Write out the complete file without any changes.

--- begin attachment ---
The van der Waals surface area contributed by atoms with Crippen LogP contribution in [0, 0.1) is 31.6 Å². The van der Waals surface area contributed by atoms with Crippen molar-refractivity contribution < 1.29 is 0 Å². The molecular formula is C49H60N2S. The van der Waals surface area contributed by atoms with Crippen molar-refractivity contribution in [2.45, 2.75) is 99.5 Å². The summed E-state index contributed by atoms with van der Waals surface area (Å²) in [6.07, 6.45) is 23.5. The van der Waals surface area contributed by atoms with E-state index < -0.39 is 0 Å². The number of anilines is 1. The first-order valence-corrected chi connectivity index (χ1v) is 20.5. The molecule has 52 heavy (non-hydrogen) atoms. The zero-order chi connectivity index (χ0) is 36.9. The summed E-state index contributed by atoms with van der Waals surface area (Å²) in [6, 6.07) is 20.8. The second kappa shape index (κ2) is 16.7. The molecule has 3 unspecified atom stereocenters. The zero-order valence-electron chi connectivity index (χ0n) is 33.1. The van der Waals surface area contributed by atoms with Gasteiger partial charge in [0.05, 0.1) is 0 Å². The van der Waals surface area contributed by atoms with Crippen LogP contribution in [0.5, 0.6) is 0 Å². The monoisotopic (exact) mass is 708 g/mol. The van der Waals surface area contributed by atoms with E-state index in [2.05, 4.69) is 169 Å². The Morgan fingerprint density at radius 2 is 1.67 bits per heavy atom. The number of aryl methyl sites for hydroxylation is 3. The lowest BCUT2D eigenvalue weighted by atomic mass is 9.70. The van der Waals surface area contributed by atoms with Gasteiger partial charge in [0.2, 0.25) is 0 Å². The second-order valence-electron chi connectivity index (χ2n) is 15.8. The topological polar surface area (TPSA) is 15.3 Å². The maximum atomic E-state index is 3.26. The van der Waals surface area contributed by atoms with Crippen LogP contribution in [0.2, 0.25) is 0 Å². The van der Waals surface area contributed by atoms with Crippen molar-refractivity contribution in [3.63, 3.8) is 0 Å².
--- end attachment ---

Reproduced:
The van der Waals surface area contributed by atoms with Crippen LogP contribution in [0, 0.1) is 31.6 Å². The van der Waals surface area contributed by atoms with Crippen molar-refractivity contribution < 1.29 is 0 Å². The molecular formula is C49H60N2S. The van der Waals surface area contributed by atoms with Crippen molar-refractivity contribution in [2.45, 2.75) is 99.5 Å². The summed E-state index contributed by atoms with van der Waals surface area (Å²) in [6.07, 6.45) is 23.5. The van der Waals surface area contributed by atoms with E-state index < -0.39 is 0 Å². The number of anilines is 1. The first-order valence-corrected chi connectivity index (χ1v) is 20.5. The molecule has 52 heavy (non-hydrogen) atoms. The zero-order chi connectivity index (χ0) is 36.9. The summed E-state index contributed by atoms with van der Waals surface area (Å²) in [6, 6.07) is 20.8. The second kappa shape index (κ2) is 16.7. The molecule has 3 unspecified atom stereocenters. The zero-order valence-electron chi connectivity index (χ0n) is 33.1. The van der Waals surface area contributed by atoms with Gasteiger partial charge in [0.05, 0.1) is 0 Å². The van der Waals surface area contributed by atoms with Crippen LogP contribution in [0.5, 0.6) is 0 Å². The monoisotopic (exact) mass is 708 g/mol. The van der Waals surface area contributed by atoms with E-state index in [2.05, 4.69) is 169 Å². The Morgan fingerprint density at radius 2 is 1.67 bits per heavy atom. The number of aryl methyl sites for hydroxylation is 3. The lowest BCUT2D eigenvalue weighted by atomic mass is 9.70. The van der Waals surface area contributed by atoms with Gasteiger partial charge in [0.2, 0.25) is 0 Å². The second-order valence-electron chi connectivity index (χ2n) is 15.8. The topological polar surface area (TPSA) is 15.3 Å². The maximum atomic E-state index is 3.26. The van der Waals surface area contributed by atoms with Crippen LogP contribution in [0.2, 0.25) is 0 Å². The van der Waals surface area contributed by atoms with Crippen molar-refractivity contribution in [3.63, 3.8) is 0 Å².